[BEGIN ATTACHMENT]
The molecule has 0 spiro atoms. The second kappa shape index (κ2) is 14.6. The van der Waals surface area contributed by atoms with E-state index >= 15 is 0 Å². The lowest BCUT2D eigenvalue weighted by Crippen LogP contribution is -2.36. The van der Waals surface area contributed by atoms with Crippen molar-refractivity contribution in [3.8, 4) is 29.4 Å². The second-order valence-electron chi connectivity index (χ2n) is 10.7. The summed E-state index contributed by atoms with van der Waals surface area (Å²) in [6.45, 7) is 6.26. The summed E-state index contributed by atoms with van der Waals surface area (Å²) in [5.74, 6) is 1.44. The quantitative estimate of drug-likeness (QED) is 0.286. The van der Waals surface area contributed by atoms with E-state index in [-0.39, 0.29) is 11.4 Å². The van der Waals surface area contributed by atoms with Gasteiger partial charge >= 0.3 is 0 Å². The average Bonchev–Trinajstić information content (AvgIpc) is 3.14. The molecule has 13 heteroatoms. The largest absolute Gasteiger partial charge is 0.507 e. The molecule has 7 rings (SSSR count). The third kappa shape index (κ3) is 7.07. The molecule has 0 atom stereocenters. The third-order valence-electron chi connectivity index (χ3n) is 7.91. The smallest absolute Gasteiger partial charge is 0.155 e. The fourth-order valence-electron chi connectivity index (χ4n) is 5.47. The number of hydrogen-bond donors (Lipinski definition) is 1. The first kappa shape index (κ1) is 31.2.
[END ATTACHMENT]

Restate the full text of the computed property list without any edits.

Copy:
The molecule has 0 spiro atoms. The second kappa shape index (κ2) is 14.6. The van der Waals surface area contributed by atoms with E-state index >= 15 is 0 Å². The lowest BCUT2D eigenvalue weighted by Crippen LogP contribution is -2.36. The van der Waals surface area contributed by atoms with Crippen molar-refractivity contribution in [3.8, 4) is 29.4 Å². The second-order valence-electron chi connectivity index (χ2n) is 10.7. The summed E-state index contributed by atoms with van der Waals surface area (Å²) in [6.45, 7) is 6.26. The summed E-state index contributed by atoms with van der Waals surface area (Å²) in [5.74, 6) is 1.44. The quantitative estimate of drug-likeness (QED) is 0.286. The van der Waals surface area contributed by atoms with E-state index in [-0.39, 0.29) is 11.4 Å². The van der Waals surface area contributed by atoms with Gasteiger partial charge >= 0.3 is 0 Å². The average Bonchev–Trinajstić information content (AvgIpc) is 3.14. The molecule has 13 heteroatoms. The largest absolute Gasteiger partial charge is 0.507 e. The molecule has 7 rings (SSSR count). The third kappa shape index (κ3) is 7.07. The molecule has 0 atom stereocenters. The third-order valence-electron chi connectivity index (χ3n) is 7.91. The smallest absolute Gasteiger partial charge is 0.155 e. The fourth-order valence-electron chi connectivity index (χ4n) is 5.47. The number of hydrogen-bond donors (Lipinski definition) is 1. The first kappa shape index (κ1) is 31.2.